Inequality in the Developing World

Poverty - Inequality - Aid Effectiveness
Review by: 
Carlos Gradín
Murray Leibbrandt
Finn Tarp
Oxford University Press
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Inequality has emerged as a key development challenge. It holds implications for economic growth and redistribution and translates into power asymmetries that can endanger human rights, create conflict, and embed social exclusion and chronic poverty. For these reasons, it underpins intense public and academic debates and has become a dominant policy concern within many countries and in all multilateral agencies. It is at the core of the 17 goals of the UN 2030 Agenda for Sustainable Development. 

This book contributes to this important discussion by presenting assessments of the measurement and analysis of global inequality by leading inequality scholars, aligning these to comprehensive reviews of inequality trends in five of the world’s largest developing countries — Brazil, China, India, Mexico, South Africa. Each is a persistently high or newly high inequality context and, with the changing global inequality situation as context, country chapters investigate the main factors shaping their different inequality dynamics.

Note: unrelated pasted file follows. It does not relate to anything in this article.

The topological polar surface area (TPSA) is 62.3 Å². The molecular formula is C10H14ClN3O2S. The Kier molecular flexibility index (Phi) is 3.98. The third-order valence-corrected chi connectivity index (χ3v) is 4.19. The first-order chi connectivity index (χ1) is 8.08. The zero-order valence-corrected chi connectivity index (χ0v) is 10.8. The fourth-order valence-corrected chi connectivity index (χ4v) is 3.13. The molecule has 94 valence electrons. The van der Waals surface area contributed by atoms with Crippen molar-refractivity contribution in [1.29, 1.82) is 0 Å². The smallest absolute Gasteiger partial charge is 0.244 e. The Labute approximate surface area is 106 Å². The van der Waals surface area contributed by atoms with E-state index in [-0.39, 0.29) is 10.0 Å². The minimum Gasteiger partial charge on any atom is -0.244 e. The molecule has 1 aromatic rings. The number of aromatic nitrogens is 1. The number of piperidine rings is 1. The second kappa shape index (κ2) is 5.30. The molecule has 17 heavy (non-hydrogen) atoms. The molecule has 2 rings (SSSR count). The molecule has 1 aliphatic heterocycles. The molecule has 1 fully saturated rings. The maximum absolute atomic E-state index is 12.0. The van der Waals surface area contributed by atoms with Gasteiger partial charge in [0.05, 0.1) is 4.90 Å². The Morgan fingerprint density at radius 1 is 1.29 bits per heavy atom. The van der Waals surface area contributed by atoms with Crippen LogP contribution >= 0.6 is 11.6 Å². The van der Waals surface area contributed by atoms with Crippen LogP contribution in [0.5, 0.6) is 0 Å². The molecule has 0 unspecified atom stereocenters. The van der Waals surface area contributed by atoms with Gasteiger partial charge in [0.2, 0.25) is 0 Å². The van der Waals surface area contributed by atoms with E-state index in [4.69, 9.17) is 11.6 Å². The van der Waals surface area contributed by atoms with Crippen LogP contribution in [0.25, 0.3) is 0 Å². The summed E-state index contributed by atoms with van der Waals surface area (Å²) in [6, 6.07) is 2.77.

Particular attention is on how broader societal inequalities arising outside of the labour market have intersected with the rapidly changing labour market milieus of the last few decades. Collectively these chapters provide a nuanced discussion of key distributive phenomena like the high concentration of income among the most affluent people, gender inequalities and social mobility. Substantive tax and social benefit policies that each country implemented to mitigate these inequality dynamics are assessed in detail.  

The book takes lessons from these contexts back into the global analysis of inequality and social mobility and the policies needed to address inequality.